As the GDPR compliance deadline looms, do you understand the legal basis on which your law firm uses personal data? The rules of when and how your law firm can process the personal data of your clients will change under GDPR, and it's important you're able to show your processing systems are lawful.
Under the new GDPR regulations, you may need to halt processing that is not compatible (like providing data to third parties) and limit the types of data you collect to those you specifically need. When the scope of a case in unknown this might be challenging, so firms may need to step up reviews of what is collected by staff to access if it relevant and necessary.
When and how can my firm process the personal data of clients?
Article 6 GDPR provides that processing shall be lawful only if and to the extent that at least one of the following applies:
- there is consent from the data subject,
- it is necessary for the performance of a contract with the data subject or so that a contract can be entered into,
- it is necessary for compliance with a legal obligation
- it is necessary to protect the vital interests of a data subject or another person
- it is necessary for the performance of a task carried out in the public interest or in the exercise of official authority vested in the controller
- it is necessary for the purposes of legitimate interests pursued by the controller or a third party, except where such interests are overridden by the interests, rights or freedoms of the data subject.
If you rely on consent you need to ensure it is requested, obtained, recorded, tracked, and amended as required under the GDPR. Consent must be a freely given, specific, informed and unambiguous indication of the individual’s wishes. Individuals have the right to be informed of how how their personal data will be used, by whom, for what purposes, for how long, and more.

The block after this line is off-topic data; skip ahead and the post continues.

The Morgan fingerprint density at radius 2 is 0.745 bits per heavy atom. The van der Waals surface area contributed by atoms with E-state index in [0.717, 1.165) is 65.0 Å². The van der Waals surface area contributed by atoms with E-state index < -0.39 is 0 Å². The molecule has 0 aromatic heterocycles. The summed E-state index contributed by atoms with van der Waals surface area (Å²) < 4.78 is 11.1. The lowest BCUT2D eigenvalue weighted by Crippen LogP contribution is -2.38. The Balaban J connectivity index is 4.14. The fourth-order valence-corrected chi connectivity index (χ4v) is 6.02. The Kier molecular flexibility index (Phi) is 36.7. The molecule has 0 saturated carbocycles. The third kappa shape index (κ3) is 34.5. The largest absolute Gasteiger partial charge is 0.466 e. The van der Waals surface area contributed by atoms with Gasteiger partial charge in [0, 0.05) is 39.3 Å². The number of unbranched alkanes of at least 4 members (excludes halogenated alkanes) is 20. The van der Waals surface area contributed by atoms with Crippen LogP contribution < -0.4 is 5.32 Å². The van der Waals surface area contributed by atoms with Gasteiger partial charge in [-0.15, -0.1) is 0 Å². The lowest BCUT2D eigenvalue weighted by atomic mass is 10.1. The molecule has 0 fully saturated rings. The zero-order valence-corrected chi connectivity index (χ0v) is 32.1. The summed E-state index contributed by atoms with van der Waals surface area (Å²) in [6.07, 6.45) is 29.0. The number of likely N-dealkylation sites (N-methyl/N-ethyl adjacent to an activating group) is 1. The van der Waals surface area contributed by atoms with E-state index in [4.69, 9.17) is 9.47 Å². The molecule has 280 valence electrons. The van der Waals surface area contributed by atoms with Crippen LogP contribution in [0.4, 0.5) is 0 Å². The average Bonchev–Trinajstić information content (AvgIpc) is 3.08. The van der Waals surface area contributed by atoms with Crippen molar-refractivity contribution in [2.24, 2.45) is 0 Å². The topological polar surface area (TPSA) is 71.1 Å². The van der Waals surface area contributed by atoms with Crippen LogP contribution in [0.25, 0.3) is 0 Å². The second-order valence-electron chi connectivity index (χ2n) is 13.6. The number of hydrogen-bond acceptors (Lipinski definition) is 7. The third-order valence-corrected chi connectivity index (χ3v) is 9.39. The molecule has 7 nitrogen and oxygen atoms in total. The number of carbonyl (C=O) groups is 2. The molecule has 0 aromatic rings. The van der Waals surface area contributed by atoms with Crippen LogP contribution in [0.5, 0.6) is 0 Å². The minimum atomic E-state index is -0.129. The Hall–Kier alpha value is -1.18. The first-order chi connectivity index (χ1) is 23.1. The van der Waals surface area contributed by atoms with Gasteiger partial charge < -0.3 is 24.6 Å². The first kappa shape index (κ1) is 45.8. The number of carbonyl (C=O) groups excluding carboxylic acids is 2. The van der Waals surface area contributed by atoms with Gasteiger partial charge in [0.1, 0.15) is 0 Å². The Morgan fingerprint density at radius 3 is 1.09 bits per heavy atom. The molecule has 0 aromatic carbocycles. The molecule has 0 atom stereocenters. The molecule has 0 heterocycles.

For special categories of personal data (ie. data revealing racial or ethnic origin, political opinions, religious or philosophical beliefs), consent must refer expressly to these data. There must be some form of clear affirmative action – or in other words, an opt in. This means that consent cannot be inferred from inactivity or pre ticked boxes.
Consent can only be implied to the extent that it can be implied from the data subject’s relationship with the company. For example, if a firm was providing services then it is assumed that the data can be used for the purposes of carrying out those services. However, to send the client marketing emails, the firm should have explicit consent.
Furthermore, where processing is based on consent, consent has to be verifiable, meaning the controller must be able to provide proof of consent. As such, law firms will need to review whether documents and consent forms are up to the job. Requests for consent must be clear and straightforward, separate from other terms and conditions. On top of that, individuals have the right to withdraw consent at any time, and your system for recording consent must be flexible enough to remove details upon requested.
Finally, relying upon consent from clients does not necessarily mean you can use data for other purposes without renewed consent. You may need to find an alternative legal basis or you must cease or not start the processing in question.
Is your law firm GDPR ready?
To help your law firm prepare for GDPR compliance, get your copy of our latest whitepaper where we dive into the five key things to understand about your new obligations, their practical implications, and how to keep client data protected:
- The legal basis on which you use personal data
- The rights of your clients
- Your firm’s accountability
- Your obligations in the event of a data breach
- How legal technology can help
GDPR compliance is too important to leave to the last minute – start 2018 on the right foot! Get your copy of our GDPR white paper for law firms.